Trained developmental-behavioral pediatricians can generally diagnose autism spectrum disorder (ASD) in young children without the need for additional Autism Diagnostic Observation Schedule (ADOS) testing, finds a prospective multicenter study. The study, conducted through the Developmental Behavioral Pediatrics Research Network (DBPNet) and led by Boston Children’s Hospital, was published October 17 in the journal JAMA Pediatrics.
The ADOS was originally developed as a research tool. Through semi-structured observations, specially trained evaluators assess children’s communication skills, social interaction, and imaginative use of materials.
“The ADOS was never designed to be used in the clinic,” says William Barbaresi, MD, the study’s principal investigator and chief of the Division of Developmental Medicine at Boston Children’s. “But currently, ADOS testing is often required for young children to receive an ASD diagnosis that is accepted by early intervention agencies, schools, and insurers. This study shows that in the majority of cases, young children may be able to have a diagnostic evaluation for ASD by a developmental-behavioral pediatrician without using the ADOS.”
ADOS administration is time consuming, adds additional cost to the diagnostic process, and there are not enough people trained to administer it. “The requirement for ADOS testing has become a barrier to timely diagnosis and initiation of treatment,” Barbaresi says. “Young children can wait months or even years for an assessment, making it difficult for them to access intensive early intervention services when they are most effective — ideally starting at around 24 months of age.”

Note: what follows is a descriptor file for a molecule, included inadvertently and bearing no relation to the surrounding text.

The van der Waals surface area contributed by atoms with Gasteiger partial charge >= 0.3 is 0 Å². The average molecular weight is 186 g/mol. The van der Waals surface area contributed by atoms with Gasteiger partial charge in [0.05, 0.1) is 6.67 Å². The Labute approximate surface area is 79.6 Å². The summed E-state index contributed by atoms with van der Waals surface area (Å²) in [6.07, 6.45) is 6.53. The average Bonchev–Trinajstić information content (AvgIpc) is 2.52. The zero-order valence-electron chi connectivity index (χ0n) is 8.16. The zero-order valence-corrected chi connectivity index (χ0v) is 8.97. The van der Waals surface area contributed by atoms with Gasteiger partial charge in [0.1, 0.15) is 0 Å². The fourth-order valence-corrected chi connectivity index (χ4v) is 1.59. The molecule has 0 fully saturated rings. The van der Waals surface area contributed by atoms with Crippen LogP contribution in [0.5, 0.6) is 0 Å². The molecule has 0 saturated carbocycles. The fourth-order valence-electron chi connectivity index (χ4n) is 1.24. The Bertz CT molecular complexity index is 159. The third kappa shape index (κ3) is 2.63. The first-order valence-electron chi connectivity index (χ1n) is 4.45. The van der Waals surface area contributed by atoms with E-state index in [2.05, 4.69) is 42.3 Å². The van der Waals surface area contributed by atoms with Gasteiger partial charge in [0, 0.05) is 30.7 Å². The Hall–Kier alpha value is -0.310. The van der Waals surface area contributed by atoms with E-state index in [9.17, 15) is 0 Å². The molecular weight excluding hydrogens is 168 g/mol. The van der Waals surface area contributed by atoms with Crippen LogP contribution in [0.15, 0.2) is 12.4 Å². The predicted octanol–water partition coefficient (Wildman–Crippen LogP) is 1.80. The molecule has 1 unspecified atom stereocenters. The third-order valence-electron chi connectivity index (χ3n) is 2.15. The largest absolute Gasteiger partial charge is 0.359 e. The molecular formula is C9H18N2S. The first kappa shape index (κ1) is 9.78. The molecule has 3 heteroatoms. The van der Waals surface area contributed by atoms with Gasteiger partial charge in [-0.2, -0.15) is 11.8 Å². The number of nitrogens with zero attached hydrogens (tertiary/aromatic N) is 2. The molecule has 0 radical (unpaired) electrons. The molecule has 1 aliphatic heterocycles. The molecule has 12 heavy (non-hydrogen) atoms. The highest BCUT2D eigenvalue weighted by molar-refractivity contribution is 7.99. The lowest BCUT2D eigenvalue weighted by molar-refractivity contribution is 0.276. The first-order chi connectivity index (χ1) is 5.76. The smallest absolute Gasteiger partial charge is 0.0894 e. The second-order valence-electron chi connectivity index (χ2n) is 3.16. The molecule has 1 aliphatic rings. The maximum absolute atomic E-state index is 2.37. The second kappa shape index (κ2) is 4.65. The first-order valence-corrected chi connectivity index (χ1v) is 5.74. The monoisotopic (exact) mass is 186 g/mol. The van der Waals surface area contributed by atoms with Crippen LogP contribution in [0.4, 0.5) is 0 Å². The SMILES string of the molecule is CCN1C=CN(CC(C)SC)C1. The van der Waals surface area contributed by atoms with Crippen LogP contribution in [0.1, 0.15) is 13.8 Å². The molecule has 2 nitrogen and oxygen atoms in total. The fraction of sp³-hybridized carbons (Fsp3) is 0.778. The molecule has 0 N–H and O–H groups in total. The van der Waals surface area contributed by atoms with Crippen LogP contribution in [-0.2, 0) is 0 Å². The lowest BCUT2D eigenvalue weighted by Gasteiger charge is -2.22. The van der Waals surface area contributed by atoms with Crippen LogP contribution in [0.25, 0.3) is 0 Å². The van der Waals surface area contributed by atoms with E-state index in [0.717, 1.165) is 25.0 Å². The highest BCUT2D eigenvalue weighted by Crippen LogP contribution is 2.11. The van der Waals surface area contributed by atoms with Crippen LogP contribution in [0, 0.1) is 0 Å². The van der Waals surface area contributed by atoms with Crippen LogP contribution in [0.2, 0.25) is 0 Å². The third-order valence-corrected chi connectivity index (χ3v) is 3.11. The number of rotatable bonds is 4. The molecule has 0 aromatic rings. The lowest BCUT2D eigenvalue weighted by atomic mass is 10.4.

The study involved 349 children aged 18 months to 5 years who were evaluated at nine academic pediatric centers. Developmental-behavioral pediatricians (DBPs) first made a diagnosis based on their clinical assessment. A specially trained clinician then administered the ADOS, the results of which were shared with the DBP, who then could revise their diagnosis.
In 90 percent of cases, the diagnosis including the ADOS was consistent with the original clinical diagnoses. Consistency was most likely when the clinician felt highly certain of their original diagnosis.
“Overall, this study is good news,” says Barbaresi. “We believe it has the potential to change current practice by reducing wait times for diagnostic evaluations so that children can receive early, intensive treatment for ASD.” The other participating centers were the Children’s Hospital of Philadelphia, Children’s Hospital Colorado, University of Arkansas for Medical Sciences, University of California-Davis, Children’s Hospital Los Angeles, Hospital of St. John of God (Linz, Austria), Rainbow Babies and Children’s Hospital (Cleveland, Ohio); and the Children’s Hospital at Montefiore (Bronx, NY).
The study was funded by the Maternal Child Health Bureau, Health Resources and Services Administration of the U.S Department of Health and Human Services (UA3MC20218). The authors report no conflicts of interest.
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